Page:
COIN experts say operational context is key
February 4, 2014
FORT BENNING, Ga. (Feb. 5, 2014) -- Maneuver Captains Career Course students heard from a pair of counterinsurgency experts Thursday, as authors David Ucko and Robert Egnell spoke as part of the Combat Leader Speaker Program.
Ucko and Egnell are the authors of Counterinsurgency in Crisis, a book that examines the challenges the British military faced in Iraq and Afghanistan during the last 12 years when confronted with insurgent violence. The book also addresses the need for military organizations to meet future challenges in new ways.
Ucko, an associate professor at the National Defense University's College of International Security Affairs in Washington, D.C., emphasized the need for new solutions, rather than recycled strategies from history when it comes to counterinsurgency.
"One of the dangers of counterinsurgency is that it establishes a long historical record of seemingly comparable campaigns from which one can draw lessons or principles," Ucko said. "But, I think what we need to realize is that despite the many things that we can learn from history as we prepare for future campaigns, it is not enough to just study the past. … I think maybe a rule of thumb is to look upon history as a great source of information and guidance on the types of questions that we need to ask ourselves in warfighting situations. What is the guidance that it can provide in terms of the things we need to be sensitive to and difficulties that we need to concern ourselves with? What (history) won't do is provide answers. You won't find answers -- you'll just find the right questions to ask."
Egnell, a visiting professor and director of teaching for Georgetown University's Security Studies Program, said Army leaders must assess each situation in its own unique context.
"Whatever you do, you need to understand the nature of the problem," Egnell said. "History can help in developing that understanding, but at the same time, every context is unique. Perhaps even more important than history, it's important to look at the specific aspects and contemporary context for potential combat zones for stability operations or interventions."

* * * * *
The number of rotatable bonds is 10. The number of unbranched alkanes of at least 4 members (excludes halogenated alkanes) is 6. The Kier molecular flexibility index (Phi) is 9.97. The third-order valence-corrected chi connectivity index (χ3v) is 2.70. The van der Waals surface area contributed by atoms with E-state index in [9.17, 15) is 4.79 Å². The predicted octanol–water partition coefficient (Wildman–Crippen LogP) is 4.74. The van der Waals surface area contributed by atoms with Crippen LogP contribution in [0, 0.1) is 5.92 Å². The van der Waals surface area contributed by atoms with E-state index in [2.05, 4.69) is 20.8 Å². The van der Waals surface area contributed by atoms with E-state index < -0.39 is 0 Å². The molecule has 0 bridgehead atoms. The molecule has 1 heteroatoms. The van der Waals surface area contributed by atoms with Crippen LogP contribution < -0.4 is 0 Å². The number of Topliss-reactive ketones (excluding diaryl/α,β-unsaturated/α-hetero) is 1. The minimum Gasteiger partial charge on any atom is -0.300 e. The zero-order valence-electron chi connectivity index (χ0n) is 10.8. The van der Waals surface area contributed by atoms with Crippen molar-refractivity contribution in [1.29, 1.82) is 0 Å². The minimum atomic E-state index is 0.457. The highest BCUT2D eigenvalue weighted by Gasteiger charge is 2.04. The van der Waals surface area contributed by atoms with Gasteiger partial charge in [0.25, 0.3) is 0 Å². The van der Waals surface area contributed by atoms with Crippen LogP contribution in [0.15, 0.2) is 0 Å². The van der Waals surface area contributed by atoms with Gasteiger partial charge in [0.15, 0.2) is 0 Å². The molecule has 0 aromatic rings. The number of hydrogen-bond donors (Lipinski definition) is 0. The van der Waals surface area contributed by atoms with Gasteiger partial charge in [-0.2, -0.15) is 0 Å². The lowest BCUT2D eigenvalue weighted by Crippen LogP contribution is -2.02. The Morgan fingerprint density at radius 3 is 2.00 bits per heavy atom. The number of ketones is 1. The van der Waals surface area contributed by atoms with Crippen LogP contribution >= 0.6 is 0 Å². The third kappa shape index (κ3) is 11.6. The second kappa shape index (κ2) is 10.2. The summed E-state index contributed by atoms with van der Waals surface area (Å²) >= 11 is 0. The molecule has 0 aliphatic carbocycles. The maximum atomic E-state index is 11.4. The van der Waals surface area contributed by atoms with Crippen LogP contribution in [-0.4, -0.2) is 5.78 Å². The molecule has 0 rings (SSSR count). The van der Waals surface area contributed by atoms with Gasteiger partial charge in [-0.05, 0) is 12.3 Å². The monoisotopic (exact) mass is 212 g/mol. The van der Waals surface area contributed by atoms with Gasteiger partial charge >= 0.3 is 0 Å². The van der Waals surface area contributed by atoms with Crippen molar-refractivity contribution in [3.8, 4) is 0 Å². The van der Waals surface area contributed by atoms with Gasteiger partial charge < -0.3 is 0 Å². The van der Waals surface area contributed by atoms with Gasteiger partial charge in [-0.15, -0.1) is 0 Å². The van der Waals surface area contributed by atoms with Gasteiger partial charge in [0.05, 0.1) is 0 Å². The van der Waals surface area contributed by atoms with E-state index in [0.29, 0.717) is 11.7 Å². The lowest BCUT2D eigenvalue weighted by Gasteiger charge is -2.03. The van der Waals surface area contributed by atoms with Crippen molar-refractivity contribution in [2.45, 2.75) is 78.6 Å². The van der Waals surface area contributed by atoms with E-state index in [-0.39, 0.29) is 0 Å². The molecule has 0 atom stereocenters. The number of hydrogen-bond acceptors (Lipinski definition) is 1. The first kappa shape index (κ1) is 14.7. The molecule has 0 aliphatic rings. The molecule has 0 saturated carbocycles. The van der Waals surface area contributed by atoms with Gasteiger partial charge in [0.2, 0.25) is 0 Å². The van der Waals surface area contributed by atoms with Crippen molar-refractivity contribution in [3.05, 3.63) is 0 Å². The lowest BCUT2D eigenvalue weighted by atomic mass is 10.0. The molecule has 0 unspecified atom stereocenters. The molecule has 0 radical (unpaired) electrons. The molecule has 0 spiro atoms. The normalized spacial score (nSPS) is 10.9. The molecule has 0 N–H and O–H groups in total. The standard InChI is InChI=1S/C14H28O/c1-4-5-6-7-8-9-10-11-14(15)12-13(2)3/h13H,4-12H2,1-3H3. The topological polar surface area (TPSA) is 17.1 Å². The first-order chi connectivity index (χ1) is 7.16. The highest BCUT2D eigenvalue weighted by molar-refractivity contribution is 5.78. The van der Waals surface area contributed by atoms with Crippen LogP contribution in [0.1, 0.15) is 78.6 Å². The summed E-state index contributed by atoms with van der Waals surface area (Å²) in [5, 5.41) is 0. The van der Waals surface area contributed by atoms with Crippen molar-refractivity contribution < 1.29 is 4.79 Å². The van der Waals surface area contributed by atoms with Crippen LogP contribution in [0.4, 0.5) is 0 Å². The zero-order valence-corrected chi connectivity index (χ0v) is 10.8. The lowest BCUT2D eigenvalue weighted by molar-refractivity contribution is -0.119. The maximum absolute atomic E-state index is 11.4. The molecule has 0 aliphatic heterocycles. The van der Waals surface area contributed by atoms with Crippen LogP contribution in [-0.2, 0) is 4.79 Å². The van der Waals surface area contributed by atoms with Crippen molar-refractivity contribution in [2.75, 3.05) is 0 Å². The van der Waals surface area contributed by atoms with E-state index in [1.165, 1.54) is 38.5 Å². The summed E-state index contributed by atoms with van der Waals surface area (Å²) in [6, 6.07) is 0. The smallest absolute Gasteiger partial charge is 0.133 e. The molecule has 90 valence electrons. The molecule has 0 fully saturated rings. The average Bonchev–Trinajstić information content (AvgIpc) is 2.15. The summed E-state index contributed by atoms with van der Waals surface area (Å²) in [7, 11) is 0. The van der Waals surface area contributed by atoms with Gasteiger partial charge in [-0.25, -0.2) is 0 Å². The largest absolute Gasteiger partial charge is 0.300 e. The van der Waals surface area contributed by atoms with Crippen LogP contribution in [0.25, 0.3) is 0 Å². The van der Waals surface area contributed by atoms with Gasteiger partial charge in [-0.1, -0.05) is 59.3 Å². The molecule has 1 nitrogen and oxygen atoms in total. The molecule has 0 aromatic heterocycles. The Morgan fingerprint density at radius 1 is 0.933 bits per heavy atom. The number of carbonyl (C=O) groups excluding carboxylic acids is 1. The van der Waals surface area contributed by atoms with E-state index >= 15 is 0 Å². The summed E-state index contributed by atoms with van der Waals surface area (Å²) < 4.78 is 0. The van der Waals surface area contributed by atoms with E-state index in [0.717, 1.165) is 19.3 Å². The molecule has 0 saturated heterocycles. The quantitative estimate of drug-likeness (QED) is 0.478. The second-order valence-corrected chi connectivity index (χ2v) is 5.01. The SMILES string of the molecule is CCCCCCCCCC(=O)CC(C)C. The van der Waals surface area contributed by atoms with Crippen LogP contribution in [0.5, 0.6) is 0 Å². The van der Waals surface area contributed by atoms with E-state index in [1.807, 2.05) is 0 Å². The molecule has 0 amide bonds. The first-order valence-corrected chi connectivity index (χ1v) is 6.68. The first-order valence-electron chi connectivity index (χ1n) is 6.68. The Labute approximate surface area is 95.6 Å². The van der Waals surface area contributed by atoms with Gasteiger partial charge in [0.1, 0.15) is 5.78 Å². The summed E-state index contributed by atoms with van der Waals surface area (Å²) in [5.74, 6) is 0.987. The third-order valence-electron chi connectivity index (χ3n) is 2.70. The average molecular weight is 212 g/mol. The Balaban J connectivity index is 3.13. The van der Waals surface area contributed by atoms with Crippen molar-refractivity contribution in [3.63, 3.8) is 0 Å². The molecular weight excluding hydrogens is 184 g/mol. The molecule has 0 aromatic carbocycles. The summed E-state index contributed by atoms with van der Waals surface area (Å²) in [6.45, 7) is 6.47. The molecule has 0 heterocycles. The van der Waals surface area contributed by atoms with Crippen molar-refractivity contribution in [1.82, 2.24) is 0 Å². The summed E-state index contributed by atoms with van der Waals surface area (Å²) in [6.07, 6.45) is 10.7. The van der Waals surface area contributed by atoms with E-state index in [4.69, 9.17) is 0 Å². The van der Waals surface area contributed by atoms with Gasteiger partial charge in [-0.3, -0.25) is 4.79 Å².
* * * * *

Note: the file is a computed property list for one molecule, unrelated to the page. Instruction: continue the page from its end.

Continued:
In addition to understanding the context for each counterinsurgent threat, Ucko said that it is vital for counterinsurgency practitioners to be able to accurately assess each threat's strength.
"The best advice for junior leaders and senior leaders is really to get a sense of what makes the threat group strong," Ucko said. "What are its critical vulnerabilities? What is its center of gravity? How does it operate? Then, once you've answered those questions, know how to leverage your own resources in a way that responds directly and accurately to the problem at hand."
Both Ucko and Egnell also offered their views on the evolving nature of counterinsurgency operations, and the emerging trends they see after 12 years of conflict in Iraq and Afghanistan.
Egnell said the goals behind counterinsurgency operations have shifted from control of colonial holdings to a more change-based philosophy.
"Today, we have much more ambitious political agendas focused on change," he said. "Not only have we toppled regimes in Iraq and Afghanistan, we're also instigating revolutionary societal changes in terms of democratization, respect for human rights, liberal market economies and women's roles in societies. We need to think more carefully about that and figure out to what extent we are still talking about counterinsurgency or whether we should come up with a more relevant term for those ambitions to transform societies."
Ucko, meanwhile, said future counterinsurgency practitioners should be mindful of the speed at which information moves from the modern battlefield to the rest of the world.
"One big difference in terms of counterinsurgency from today to the past is the information realm," he said. "An action anywhere in the world will be broadcast to many different constituencies immediately, and not necessarily by an official press. Everyone is a broadcaster through the use of smartphones and online video. So, if anything, the information aspect has become more salient than it ever was, and we need to learn how to get ahead of that with our own narrative, reasons and explanations out front so as to not fall behind in a competition of narratives."